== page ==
Unmistakably branching out of locavore mentality, Made-in-Brooklyn-lovers are seeking products such as chocolate and beer that are solely produced in the western-most county of Long Island. The Brooklyn Chamber of Commerce now agrees, however, that the manufacturer’s word will no longer suffice.
All goods that want to boast their origins in Brooklyn will now have to obtain one of three “Brooklyn Made” seals. The seal will be gold, silver, or bronze depending upon a variety of determinants in the production process (i.e. amount of product production that takes place in Brooklyn, amount of product assembly in Brooklyn, etc.) all of which are still under consideration by the NYU Wagner Capstone Team. Seeing that the certification standards are not yet clearly established, the Chamber of Commerce does not provide much information on its website.
We’ve all heard the stereotype: college food is universally considered less than perfect* in terms of health, variety, and quality. But do students have control over what they eat on-campus? I’d like to argue that although our meal plans can be strong limiting factors on what we eat, Student Dining at College of the Holy Cross is opening avenues so we have more control over the food served at Holy Cross. Watch this Prezi, my digital essay, to explore this question; watch interviews and video clips, listen to a podcast, and look over surveys of what students had to say about their college dining experience. Hope you enjoy!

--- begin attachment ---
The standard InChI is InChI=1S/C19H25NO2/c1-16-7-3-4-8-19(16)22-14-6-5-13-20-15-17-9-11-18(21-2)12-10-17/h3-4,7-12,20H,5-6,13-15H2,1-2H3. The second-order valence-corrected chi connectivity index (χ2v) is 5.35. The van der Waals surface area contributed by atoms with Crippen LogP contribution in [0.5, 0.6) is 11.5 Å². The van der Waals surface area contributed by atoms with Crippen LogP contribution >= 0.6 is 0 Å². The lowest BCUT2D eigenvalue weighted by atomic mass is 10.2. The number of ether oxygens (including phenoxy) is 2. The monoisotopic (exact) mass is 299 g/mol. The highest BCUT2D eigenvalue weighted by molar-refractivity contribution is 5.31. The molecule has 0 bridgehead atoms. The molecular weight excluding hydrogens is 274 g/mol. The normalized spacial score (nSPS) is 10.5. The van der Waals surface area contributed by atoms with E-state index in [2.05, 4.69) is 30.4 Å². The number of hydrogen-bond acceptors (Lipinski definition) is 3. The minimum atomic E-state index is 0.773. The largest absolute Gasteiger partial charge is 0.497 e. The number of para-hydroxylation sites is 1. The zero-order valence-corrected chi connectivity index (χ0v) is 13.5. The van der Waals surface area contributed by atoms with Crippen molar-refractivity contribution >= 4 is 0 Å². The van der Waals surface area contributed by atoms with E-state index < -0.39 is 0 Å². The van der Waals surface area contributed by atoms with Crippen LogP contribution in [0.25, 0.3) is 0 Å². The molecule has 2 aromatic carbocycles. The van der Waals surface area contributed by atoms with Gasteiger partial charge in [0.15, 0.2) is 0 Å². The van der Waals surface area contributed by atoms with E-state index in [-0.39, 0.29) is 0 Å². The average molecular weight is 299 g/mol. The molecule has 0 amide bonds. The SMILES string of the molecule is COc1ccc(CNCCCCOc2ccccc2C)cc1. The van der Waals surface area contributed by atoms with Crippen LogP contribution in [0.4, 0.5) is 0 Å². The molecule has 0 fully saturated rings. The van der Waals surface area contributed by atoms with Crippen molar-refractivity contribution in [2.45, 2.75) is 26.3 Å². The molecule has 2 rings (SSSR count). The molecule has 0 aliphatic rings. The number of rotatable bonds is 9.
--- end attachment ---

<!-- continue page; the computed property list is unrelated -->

*I happen to like our main residential dining hall for the most part, but it is true that finding a variety of options as a pescatarian has its setbacks
Two days are left until I post my digital essay on student dining! For now, here’s another preview of what’s to come: join me as I navigate my school’s website and search for what nutrition information is available about the food served on-campus.
Next week I will be posting my digital essay about student dining at college. If you want a sneak preview of some of the topics I plan to explore, click the link below to listen to my latest podcast (featured in the essay) with Emma, a fellow classmate and close friend, as we discuss both the difficulties and positive aspects of having a meal plan on-campus.
Yesterday marked the world’s 44th Earth Day. At its heart, Earth Day aims to raise awareness and encourage consciousness about the environmental movement. Today, over 1 billion people celebrate Earth Day. Growing from a national rally of 20 million Americans, Earth Day has become the largest secular international holiday.
This year, the Earth Day Network (EDN) promoted the international holiday under a “Green Cities” campaign: the goal was to decrease climate change emissions while encouraging the growth of “green” urban practices. The EDN is simultaneously aware that while cities emit a large percentage of the emissions that increase global warning, they are also a huge source for potential sustainability projects such as urban gardening, solar energy intake, education, and more.
This past week was Easter Break at my school, so I’ve been home on the island. After visiting the city with my parents on Saturday, I joined my friend Astrid* (or as I like to call her, Asid) who invited me to dinner with her and a friend she knows at Columbia University.